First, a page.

PYEONGCHANG (CNN) - At the Gangneung Olympic Park, five men are the focus of attention.
As they walk around, taking in the sights, they are asked for selfies from South Koreans, Americans, people from all around the world.
Yet they have not won a medal or broken a world record. They are not even international athletes. But these are men who have captured hearts as they chase a dream.
Benard Azegere, Robert Ouko Opiyo, Omar Sakwa Osman, Gedion Mutua Amiani and Amos Mungai Ndnugu are members of Kenya's first amateur ice hockey team -- the Ice Lions -- and they have ambitions of representing their country at the 2022 Winter Olympics in Beijing.
Nowhere in Kenya to buy skates, gloves, or helmets
Fanciful? There is much standing in their way.
There is no professional league, or even another team for them to compete against. For the last five years the team, formed in 2012, has had to make do with second-hand equipment given to them by visiting Canadians and Americans because there isn't anywhere to buy skates, gloves or helmets in their native Nairobi.
It comes as no surprise to find out that friends and family thought captain Azegere was "crazy" when he and his friends formed the team.
"It's not been easy for us," the 31-year-old tells CNN Sport.
"In Kenya we have different sports -- soccer, athletics, rugby. I played all that, but after an ice rink came to Nairobi we decided to take on a new sport, something unique.
"Some friends thought I was crazy, most of them told me it's a white man sport, that it's only played by Europeans and that I don't stand a chance."
'Four years is enough time for us'
Their story has struck a chord with many around the world, however, and since recently featuring in an Olympic advertising campaign, which has received almost six million views on YouTube in three weeks, the team's ambitions don't seem quite so crazy.
Canadians have offered to visit them in Nairobi for a two-week training clinic, while China's biggest e-commerce company -- the Alibaba Group -- has donated equipment and arranged that the team has regular access to Nairobi's ice rink. Alibaba is also sponsoring some Olympics-related content on CNN Digital during the Games.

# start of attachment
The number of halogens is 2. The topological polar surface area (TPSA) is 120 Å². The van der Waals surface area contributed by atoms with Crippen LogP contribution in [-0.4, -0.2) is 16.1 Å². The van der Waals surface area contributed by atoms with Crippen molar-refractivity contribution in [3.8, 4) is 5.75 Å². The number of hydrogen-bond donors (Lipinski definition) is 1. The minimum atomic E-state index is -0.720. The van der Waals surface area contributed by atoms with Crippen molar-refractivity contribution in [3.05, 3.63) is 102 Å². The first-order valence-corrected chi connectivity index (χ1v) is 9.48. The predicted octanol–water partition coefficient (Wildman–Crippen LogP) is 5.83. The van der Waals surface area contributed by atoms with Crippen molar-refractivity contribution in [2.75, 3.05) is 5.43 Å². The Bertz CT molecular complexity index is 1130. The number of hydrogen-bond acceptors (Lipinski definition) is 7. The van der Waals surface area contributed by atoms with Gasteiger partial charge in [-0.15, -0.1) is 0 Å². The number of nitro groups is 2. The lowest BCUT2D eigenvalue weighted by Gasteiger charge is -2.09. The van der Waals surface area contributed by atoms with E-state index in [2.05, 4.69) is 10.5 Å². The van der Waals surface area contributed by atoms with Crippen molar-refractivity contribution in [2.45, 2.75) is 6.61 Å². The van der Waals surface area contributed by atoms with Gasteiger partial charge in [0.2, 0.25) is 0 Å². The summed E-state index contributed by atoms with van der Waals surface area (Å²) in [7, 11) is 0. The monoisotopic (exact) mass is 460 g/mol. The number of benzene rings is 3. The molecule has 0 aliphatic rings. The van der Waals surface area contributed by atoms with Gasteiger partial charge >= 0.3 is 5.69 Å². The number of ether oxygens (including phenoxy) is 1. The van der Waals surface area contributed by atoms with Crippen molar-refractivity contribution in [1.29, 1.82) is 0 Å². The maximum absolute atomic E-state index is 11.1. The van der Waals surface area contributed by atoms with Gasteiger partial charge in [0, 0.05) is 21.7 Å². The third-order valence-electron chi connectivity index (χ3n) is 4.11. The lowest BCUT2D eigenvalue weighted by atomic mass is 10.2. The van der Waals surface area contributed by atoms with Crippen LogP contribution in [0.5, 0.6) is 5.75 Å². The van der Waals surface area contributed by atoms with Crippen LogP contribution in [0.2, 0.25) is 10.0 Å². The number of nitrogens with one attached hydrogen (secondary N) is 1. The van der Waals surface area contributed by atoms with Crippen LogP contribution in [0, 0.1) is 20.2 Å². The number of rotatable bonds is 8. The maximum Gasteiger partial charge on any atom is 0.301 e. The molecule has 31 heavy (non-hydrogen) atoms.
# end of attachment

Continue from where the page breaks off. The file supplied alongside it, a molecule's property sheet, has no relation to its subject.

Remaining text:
Currently the Ice Lions train twice a week, on Wednesday evenings and Saturday mornings.
"In every training session we used to come out with injuries and bruises because we didn't have full gear," says Azegere, who first fell in love with ice hockey after watching the 2010 Winter Olympics on TV.
"For the goalie, we didn't have a proper cage so we looked for a welder who made a wire mesh, steel mesh, and that's what we've been using for almost five years now.
"Most of the time we don't play with helmets, which is hazardous, but now with this new equipment we have the confidence to make it.
"Our major problem was ice time and the gear but now we have no excuse and all we have is to train. Four years is enough time for us."
From Nairobi to PyeongChang
Five team members have come to watch the PyeongChang Games, which has given them added incentive to achieve their goal in four years' time, as well as another unforgettable experience -- seeing snow for the first time.
They are unlikely to forget the below-freezing temperatures in a hurry, either. The mercury has dropped to -13 degrees (-25C) at times in PyeongChang, while the average temperature in Nairobi at around this time of year is 81 degrees (27C).
"We had our first snowball fight. It was remarkable," says Ouko Opiyo.
"We experienced it together as a team and I'm really glad I got this chance, especially seeing snow for the first time at the Olympics.
"I was expecting to see something a lot more different to ice from the freezer, but it does look like something when you clean out the freezer.
"The first time we were outside that was seriously freezing, but when we went outside and came out that was better.
"Stepping outside the airport, it felt like a massive fan was turned on and the cold setting was set to completely low."
Having watched a number of events and had their first brush with fame, the team will now return home to warmer climes, but their ambitions remain ice cool.
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